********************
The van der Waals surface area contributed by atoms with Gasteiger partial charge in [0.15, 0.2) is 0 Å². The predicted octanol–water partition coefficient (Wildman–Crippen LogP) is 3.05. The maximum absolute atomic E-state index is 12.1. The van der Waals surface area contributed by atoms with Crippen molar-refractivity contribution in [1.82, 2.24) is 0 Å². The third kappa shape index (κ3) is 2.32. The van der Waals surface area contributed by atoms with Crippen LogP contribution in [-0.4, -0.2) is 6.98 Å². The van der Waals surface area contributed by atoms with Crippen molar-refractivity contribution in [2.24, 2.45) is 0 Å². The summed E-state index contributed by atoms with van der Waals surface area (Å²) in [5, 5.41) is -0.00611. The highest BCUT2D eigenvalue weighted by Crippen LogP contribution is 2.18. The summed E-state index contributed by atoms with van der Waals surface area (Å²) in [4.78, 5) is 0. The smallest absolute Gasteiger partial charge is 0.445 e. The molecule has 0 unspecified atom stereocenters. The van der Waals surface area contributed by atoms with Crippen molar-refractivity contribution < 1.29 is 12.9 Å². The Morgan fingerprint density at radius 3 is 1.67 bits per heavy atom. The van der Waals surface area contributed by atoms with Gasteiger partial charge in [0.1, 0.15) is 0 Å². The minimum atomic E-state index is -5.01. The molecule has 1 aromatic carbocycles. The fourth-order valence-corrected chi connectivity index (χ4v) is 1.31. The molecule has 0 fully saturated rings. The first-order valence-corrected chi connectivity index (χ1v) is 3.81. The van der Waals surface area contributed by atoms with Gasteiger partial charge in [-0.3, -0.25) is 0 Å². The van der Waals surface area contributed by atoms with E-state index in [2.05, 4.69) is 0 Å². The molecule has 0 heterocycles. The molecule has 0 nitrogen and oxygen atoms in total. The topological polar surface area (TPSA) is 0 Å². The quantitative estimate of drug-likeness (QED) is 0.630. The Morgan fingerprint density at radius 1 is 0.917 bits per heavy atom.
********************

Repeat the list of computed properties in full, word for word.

The van der Waals surface area contributed by atoms with Gasteiger partial charge in [0.15, 0.2) is 0 Å². The predicted octanol–water partition coefficient (Wildman–Crippen LogP) is 3.05. The maximum absolute atomic E-state index is 12.1. The van der Waals surface area contributed by atoms with Crippen molar-refractivity contribution in [1.82, 2.24) is 0 Å². The third kappa shape index (κ3) is 2.32. The van der Waals surface area contributed by atoms with Crippen LogP contribution in [-0.4, -0.2) is 6.98 Å². The van der Waals surface area contributed by atoms with Crippen molar-refractivity contribution in [2.24, 2.45) is 0 Å². The summed E-state index contributed by atoms with van der Waals surface area (Å²) in [5, 5.41) is -0.00611. The highest BCUT2D eigenvalue weighted by Crippen LogP contribution is 2.18. The summed E-state index contributed by atoms with van der Waals surface area (Å²) in [4.78, 5) is 0. The smallest absolute Gasteiger partial charge is 0.445 e. The molecule has 0 unspecified atom stereocenters. The van der Waals surface area contributed by atoms with Crippen molar-refractivity contribution < 1.29 is 12.9 Å². The Morgan fingerprint density at radius 3 is 1.67 bits per heavy atom. The van der Waals surface area contributed by atoms with Gasteiger partial charge in [0.1, 0.15) is 0 Å². The minimum atomic E-state index is -5.01. The molecule has 1 aromatic carbocycles. The fourth-order valence-corrected chi connectivity index (χ4v) is 1.31. The molecule has 0 fully saturated rings. The first-order valence-corrected chi connectivity index (χ1v) is 3.81. The van der Waals surface area contributed by atoms with Gasteiger partial charge in [-0.3, -0.25) is 0 Å². The van der Waals surface area contributed by atoms with E-state index in [2.05, 4.69) is 0 Å². The molecule has 0 heterocycles. The molecule has 0 nitrogen and oxygen atoms in total. The topological polar surface area (TPSA) is 0 Å². The quantitative estimate of drug-likeness (QED) is 0.630. The Morgan fingerprint density at radius 1 is 0.917 bits per heavy atom.